I'm building a multi threaded cache in C#, which will hold a list of Car objects:

public static IList<Car> Cars {get; private set;}

I'm wondering if it's safe to change the reference in a thread without locking ?


private static void Loop()
  while (true)
    Cars = GetFreshListFromServer();

Basically it comes down to whether assigning a new reference to Cars is atomic or not I'd guess.

If it's not I'll obviously have to use a private field for my cars, and lock around getting and settings.

  • 1
    As a side note, a static list is going to be susceptible to mutation issues; don't mutate it outside of locks! – Marc Gravell Mar 6 '11 at 9:15
  • Good point, I'll probably end up with a custom get and return a copy or readonly version. – Steffen Mar 6 '11 at 9:25
  • 2
    On a side note, have you considered using a ConcurrentDictionary<Car,Car>, to both increase the lookup time O(1), and to manage concurrency? Also, you really should ensure that only one thread is ever going to refresh the list. Otherwise you'll be doing more network calls than you need to. – Josh Smeaton Mar 6 '11 at 9:28
  • Haven't considered that no. It seems pretty neat, and I might need a dictionary<int, Car> for lookups, so this could come in handy. As for refreshing, I spawn the thread in a static constructor, so there'll only be one. – Steffen Mar 6 '11 at 11:29

Yes, reference updates are guaranteed to be atomic in the language spec.

5.5 Atomicity of variable references

Reads and writes of the following data types are atomic: bool, char, byte, sbyte, short, ushort, uint, int, float, and reference types. In addition, reads and writes of enum types with an underlying type in the previous list are also atomic. Reads and writes of other types, including long, ulong, double, and decimal, as well as user-defined types, are not guaranteed to be atomic.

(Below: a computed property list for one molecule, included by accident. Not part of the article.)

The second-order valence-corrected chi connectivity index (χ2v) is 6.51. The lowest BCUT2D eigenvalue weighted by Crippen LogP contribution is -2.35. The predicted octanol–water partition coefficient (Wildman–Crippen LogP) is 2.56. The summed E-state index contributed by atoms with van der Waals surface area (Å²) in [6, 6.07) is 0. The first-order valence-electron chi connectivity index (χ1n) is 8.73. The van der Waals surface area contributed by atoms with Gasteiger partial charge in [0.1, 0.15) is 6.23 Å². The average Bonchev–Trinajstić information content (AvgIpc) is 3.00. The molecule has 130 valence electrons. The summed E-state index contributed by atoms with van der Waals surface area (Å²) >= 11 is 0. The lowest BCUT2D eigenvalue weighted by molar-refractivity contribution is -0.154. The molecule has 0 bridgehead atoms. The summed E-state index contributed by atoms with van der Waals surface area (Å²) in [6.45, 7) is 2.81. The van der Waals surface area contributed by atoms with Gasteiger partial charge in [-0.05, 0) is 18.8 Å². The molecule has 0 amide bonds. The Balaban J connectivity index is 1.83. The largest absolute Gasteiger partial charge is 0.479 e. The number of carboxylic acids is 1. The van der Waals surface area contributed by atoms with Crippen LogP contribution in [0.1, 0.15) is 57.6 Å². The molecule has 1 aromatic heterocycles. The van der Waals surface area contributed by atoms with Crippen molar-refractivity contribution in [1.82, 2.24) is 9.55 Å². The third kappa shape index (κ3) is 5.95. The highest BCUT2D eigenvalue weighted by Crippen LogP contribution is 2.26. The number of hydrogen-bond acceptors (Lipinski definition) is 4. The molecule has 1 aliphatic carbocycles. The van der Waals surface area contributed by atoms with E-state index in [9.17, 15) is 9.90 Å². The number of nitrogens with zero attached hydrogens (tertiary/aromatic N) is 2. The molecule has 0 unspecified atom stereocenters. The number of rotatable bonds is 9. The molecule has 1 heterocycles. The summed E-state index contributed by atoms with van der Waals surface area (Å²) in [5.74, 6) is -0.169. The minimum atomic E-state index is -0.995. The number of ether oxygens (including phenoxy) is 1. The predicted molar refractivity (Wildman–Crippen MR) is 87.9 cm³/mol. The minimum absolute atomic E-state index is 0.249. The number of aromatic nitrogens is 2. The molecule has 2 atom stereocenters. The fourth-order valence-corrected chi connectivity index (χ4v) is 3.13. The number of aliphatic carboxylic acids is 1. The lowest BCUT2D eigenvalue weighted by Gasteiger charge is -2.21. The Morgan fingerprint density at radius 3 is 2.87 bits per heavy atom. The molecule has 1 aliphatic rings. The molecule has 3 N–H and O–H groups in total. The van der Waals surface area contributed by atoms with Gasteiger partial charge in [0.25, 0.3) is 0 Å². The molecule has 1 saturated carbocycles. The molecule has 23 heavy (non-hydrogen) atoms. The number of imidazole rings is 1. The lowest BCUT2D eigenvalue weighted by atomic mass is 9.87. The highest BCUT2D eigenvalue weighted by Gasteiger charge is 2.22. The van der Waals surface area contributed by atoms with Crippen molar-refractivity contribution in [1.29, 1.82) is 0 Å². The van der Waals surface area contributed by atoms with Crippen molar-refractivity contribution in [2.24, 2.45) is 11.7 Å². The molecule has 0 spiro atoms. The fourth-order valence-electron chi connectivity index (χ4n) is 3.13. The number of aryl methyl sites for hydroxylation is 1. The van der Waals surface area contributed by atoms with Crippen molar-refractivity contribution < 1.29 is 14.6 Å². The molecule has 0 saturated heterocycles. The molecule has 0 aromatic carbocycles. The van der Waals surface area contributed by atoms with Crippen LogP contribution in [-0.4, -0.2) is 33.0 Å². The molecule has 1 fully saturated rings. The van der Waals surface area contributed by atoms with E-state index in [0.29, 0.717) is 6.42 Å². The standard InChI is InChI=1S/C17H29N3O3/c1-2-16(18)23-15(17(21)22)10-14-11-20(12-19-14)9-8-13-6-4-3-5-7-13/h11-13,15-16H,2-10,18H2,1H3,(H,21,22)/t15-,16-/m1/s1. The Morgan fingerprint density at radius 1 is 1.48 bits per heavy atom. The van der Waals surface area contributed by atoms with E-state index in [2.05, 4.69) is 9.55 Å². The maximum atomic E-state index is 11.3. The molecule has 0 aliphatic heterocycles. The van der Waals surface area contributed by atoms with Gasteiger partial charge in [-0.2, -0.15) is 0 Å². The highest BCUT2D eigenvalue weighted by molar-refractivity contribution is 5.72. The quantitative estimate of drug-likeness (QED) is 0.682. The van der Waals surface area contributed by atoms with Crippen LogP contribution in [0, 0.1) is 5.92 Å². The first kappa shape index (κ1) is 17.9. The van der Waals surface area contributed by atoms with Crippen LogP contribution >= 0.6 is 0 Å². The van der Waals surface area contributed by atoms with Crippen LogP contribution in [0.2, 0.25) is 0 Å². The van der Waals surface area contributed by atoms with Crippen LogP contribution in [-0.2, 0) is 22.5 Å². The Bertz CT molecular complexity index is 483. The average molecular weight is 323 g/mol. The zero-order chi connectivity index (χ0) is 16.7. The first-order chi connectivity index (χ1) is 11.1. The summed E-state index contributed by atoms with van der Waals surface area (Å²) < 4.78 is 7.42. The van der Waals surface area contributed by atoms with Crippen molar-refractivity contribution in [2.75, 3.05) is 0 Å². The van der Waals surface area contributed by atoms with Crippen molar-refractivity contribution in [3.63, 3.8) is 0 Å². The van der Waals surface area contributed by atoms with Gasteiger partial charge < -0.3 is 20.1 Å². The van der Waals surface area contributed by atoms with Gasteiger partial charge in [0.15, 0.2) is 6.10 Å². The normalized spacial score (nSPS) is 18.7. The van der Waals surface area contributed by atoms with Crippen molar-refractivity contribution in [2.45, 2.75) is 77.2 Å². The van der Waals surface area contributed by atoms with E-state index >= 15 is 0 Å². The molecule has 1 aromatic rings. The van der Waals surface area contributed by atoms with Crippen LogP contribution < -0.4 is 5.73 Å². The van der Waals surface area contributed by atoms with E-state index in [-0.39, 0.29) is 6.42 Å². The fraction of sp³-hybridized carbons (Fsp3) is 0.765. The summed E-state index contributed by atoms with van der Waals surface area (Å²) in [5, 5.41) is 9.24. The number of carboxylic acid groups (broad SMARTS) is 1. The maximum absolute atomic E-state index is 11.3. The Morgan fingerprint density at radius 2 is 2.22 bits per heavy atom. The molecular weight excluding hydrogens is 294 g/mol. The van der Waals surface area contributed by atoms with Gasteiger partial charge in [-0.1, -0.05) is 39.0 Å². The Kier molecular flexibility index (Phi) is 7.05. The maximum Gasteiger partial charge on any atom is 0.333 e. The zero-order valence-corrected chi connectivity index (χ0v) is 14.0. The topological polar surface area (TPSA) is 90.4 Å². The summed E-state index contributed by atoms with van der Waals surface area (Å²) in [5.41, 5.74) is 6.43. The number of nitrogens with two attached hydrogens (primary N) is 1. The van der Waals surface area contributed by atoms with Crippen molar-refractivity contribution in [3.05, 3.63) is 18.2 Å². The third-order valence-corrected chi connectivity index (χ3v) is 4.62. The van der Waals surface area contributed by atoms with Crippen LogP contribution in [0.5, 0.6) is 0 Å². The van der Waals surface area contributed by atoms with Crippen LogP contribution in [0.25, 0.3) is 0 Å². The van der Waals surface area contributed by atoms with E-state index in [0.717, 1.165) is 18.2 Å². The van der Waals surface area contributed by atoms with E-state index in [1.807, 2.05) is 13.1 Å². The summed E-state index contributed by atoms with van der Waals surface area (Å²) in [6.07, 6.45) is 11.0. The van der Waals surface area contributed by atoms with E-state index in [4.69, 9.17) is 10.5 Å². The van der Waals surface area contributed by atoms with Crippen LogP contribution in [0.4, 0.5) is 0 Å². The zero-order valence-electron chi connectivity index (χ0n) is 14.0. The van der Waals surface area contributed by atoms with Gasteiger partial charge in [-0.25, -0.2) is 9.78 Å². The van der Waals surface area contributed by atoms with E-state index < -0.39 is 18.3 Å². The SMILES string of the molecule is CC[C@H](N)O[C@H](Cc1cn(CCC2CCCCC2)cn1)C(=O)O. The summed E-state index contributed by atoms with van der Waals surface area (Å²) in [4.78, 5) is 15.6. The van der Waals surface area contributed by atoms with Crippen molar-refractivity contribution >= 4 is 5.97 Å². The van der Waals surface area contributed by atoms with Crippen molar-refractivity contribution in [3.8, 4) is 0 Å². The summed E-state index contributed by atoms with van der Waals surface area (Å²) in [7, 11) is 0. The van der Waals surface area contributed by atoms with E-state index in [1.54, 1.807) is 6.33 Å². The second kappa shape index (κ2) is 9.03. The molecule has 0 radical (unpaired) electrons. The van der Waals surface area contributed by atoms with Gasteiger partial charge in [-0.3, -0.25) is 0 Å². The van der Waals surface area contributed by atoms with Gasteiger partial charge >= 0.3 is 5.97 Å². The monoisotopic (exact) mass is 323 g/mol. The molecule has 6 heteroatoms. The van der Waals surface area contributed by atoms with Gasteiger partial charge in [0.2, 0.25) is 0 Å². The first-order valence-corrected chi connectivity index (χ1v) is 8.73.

However inside a tight loop you might get bitten by register caching. Unlikely in this case unless your method-call is inlined (which might happen). Personally I'd add the lock to make it simple and predictable, but volatile can help here too. And note that full thread-safety is more than just atomicity.

In the case of a cache, I'd be looking at Interlocked.CompareExchange, personally - i.e. try to update, but if it fails redo the work from scratch (starting from the new value) and try again.

  • +1 Excellent, thanks for the quick reply. You wouldn't happen to have a link to the language spec. If it's available online that is ? – Steffen Mar 6 '11 at 9:10
  • @Steffan just search for "C# Language Specification", which tends to find the MS versions easily enoough. Or ECMA334 for the 2.0 public version. – Marc Gravell Mar 6 '11 at 9:13
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    Could someone elaborate on "You might get bitten by register caching"? What would the consequences of this be? – Nathan Aug 30 '15 at 2:57
  • 2
    @Nathan simply: thread A doesn't necessarily see changes that thread B makes to a variable. This is particularly noticeable with things like bool shouldRun = true;, while(shouldRun) {...} and a second thread that sets shouldRun = false; – Marc Gravell Aug 30 '15 at 8:43